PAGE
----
There is nothing like getting together with old friends who have known you for years, long before you had children or got married. These folks knew you in your “former life”, when you were young, when life was less complicated, and when you had the freedom to do what you want, when you wanted to. Ahh, the joys of youth and the adventures that were shared! It’s amazing how those precious moments in time can be immediately recalled to the mind’s eye with the fondest of memories. Inevitably, seasons in life come and go and responsibilities replace most of the spontaneity of years ago. Sometimes I think about those old days, ( especially when I’m having a tough week with Brian ) and wish that I could travel again like I used to. It’s ironic to me that my world has changed over the years from traveling internationally to now traveling mostly around town! Of course it’s all of my own choosing and while I honestly wouldn’t change anything -(except of course for Brian’s Down syndrome and autism- if I had a magic wand, I would wave it and banish these disabilities away forever- who wouldn’t want their child’s life to be free of disabilities?) I still don’t want to leave my former life totally behind. It’s still very much a part of who I am today and always will be. So, how does one maintain a balance between both the old and current worlds? One way is by making a point to maintain those valuable friendships from long ago, even if it means getting together just once a year. It is definitely a rarity though – some friends are only meant to be in your life for a particular season in time. People can change for many reasons and are often shaped by permanent, life-altering experiences ( like having a special needs child). Yet, at the core there is still that person who is a unique individual with their own needs that require fulfillment. I have found this especially true of myself in recent years. Special Needs Parents have a life time of care taking ahead of them with their children – this is quite overwhelming for me personally to think about, so I really try to “redirect” myself when I start to go there. It doesn’t mean that I don’t care or it’s not constantly on my mind, but I can’t control the future ( I’ve tried on several occasions and I can tell you with absolute certainty that it doesn’t work!), and I only have this day, hour, moment… I have found renewed sanity when I focus on my own self-care, one moment at a time, with the emphasis on SELF CARE! It is an absolute and daily REQUIREMENT for a lifetime of caretaking. Ignoring our own needs for the sake of our kids or others is actually a disservice to both them and ourselves- you can’t help your children or other people if you don’t take care of yourself- period! We need to somehow negotiate ways and create opportunities for self-care/ respite to happen. It will require planning and help from others. It is not always easy to do and can be difficult to find the help, but I have also found that people in our lives are not always aware of what we need, so we have to speak up and tell them! This is exactly what I told my husband, Jim, hence, the Gal Pal Excursion to Camp Wahoooo last week with my pals from People Express Airlines. I really needed a respite with old friends and a change in my daily routine! Our often repetitious routines can be mentally and physically exhausting; I know I desperately needed to recharge my batteries. Even being on a plane by myself where I couldn’t be reached was a treat in itself, though it took me a while to decompress and relax…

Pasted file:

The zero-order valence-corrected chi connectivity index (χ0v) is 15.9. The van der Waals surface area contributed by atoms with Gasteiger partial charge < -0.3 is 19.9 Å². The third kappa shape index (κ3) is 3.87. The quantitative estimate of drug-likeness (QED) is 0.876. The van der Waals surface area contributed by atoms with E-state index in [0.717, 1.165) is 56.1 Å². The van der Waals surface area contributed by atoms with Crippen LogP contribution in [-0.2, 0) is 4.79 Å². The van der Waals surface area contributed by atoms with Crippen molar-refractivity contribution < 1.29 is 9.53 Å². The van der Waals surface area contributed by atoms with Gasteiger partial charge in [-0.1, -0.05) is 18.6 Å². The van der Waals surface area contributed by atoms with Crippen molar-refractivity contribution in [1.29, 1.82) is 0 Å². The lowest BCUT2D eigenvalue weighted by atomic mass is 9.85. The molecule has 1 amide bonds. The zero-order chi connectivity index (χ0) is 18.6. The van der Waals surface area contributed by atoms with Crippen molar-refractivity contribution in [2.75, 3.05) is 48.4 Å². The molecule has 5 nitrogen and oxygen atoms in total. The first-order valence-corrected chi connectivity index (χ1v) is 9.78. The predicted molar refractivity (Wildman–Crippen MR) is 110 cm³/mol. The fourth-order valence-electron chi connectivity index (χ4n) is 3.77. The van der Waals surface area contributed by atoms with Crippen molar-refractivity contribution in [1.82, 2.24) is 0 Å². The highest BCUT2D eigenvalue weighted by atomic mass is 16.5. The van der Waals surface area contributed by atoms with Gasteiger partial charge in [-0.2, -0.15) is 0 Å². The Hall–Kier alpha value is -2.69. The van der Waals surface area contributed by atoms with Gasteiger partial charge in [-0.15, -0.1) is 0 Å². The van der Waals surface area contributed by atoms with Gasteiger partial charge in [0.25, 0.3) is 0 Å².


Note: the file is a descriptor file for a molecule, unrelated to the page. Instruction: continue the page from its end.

I have had the privilege and joy of knowing my airline girlfriends for over 34 years! Being with these fabulous ladies brings out every playful impulse, belly laughs, and a sense of humor that is so hilarious- I am 20- something all over again! The five of us met in Arkansas last week at our friend’s lake Home ( flying in from 5 different states) and BAM!- talk about immediately connecting just like it was years ago- it is truly a very special gift that we all share. We proceeded to have the time of our lives, exploring new sights, soaking up the sun on a beautiful lake, all the while laughing so hard that my stomach muscles hurt! I am so grateful for these gal pals and the power of our friendships, as this sustains me long after we have parted ways and especially during lonely and difficult times. Loyal Gal Pals can empower us in a variety of uplifting and encouraging ways. Here is what I have learned from mine:

1. Life is short- tomorrow is not promised, so laugh loud and often with all of your heart and soul.

2. You can do anything or go anywhere when someone truly believes in you and what you are capable of.

3. Generosity of heart and a giving spirit knows absolutely no bounds and can never be outdone.

4. Listening to one another and validating concerns, as well as celebrating each other’s accomplishments with genuine support and gladness is a priceless gift.

5. Humor and hope make all of life’s moments more manageable, meaningful and joyful, especially when shared!

Whether your respite is just for a few hours or a few days, make sure to take it either alone, with friends, or whoever you want to spend that time with! You are worth it, you need it, repeat!! All of us need to find joy and laughter in the hardship of raising a child with special needs. It seems paradoxical that this is even possible, but it can be so. We need to become empowered so that we have the courage and conviction to move in the right direction. It can be very difficult to arrange for respite, sometimes we are so tired of being tired, but we must- somehow- for our mental health and sanity. Most importantly, our kids will thank us for it! Until next time, thanks for reading! 😊